Smith, who has been at the help of the pan-Caribbean company with Irish roots for just over three years, is passionate when he speaks about a level playing field and bringing consistent quality service.

He said concession holders, like Digicel, are building networks “for others to actually make money off of and when they are outside of the country I kind of take exception to the fact that they are able to do that without taxation, without contributions, those types of things.”

Digicel, he said, has spent millions in laying the infrastructure of a fibre optic network which it intends to expand to Tobago, Guyana and Suriname in the next two years and has seen a dramatic uptick in internet usage which is not billed by volume but rather time.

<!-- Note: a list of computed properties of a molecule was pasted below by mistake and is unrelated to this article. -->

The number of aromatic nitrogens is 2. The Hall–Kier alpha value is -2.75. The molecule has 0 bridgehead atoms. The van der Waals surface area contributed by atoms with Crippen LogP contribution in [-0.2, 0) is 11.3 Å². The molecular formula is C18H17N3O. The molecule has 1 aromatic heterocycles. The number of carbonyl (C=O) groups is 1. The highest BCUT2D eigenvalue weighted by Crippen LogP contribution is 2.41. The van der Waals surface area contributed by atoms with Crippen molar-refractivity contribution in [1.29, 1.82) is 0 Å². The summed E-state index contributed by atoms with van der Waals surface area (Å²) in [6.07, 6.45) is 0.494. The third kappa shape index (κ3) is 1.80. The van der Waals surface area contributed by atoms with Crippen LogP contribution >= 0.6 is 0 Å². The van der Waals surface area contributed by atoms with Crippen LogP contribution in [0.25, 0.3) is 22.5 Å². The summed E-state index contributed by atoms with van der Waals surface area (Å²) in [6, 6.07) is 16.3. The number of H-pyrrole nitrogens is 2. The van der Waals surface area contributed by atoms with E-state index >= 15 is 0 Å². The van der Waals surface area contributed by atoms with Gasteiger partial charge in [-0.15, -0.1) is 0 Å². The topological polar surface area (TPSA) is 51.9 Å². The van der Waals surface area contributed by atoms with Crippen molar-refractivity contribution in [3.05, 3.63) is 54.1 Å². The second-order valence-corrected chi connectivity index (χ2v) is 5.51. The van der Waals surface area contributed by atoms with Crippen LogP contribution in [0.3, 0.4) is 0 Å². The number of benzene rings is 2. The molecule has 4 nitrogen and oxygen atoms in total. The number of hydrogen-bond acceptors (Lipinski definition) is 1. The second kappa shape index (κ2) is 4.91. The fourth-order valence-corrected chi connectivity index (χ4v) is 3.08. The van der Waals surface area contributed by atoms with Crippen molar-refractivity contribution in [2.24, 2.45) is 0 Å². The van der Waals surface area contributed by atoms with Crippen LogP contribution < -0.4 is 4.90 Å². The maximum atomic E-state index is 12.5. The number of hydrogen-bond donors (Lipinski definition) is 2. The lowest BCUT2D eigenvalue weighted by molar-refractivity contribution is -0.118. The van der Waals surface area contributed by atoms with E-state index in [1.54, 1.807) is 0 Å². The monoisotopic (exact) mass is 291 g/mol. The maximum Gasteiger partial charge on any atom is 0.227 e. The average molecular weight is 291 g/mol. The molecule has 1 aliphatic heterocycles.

Smith says the company experienced growing pains over the last 16 years as it emerged as a formidable digital content competitor in TT but the journey was not without battle scars.

Digicel has had to initiate costly court legal battles on occasions against TSTT, which operates bmobile, on issues such as reciprocity of interconnectivity charges, number portability which allows customers to change service providers without having to change their mobile number, and other claims of breaches of the Protection of Unfair Competition Act.

While the issue of number portability has been referred to mediation before TATT, no dispute resolution has commenced.

Smith says the relationship has improved with TSTT “from the immature siblings’ squabbles to something like tower sharing, something that we do today.”

“Absolutely, there was some bad behaviour on the porting, It seems those practices have largely stopped. Porting is happening within the rules and regulations, it is still slow but it’s not out of the line today.

Digicel CEO Abraham Smith says the company plans to broaden its ditigal content as it celebrates its 16th anniversary as a mobile service provider in TT. – Angelo Marcelle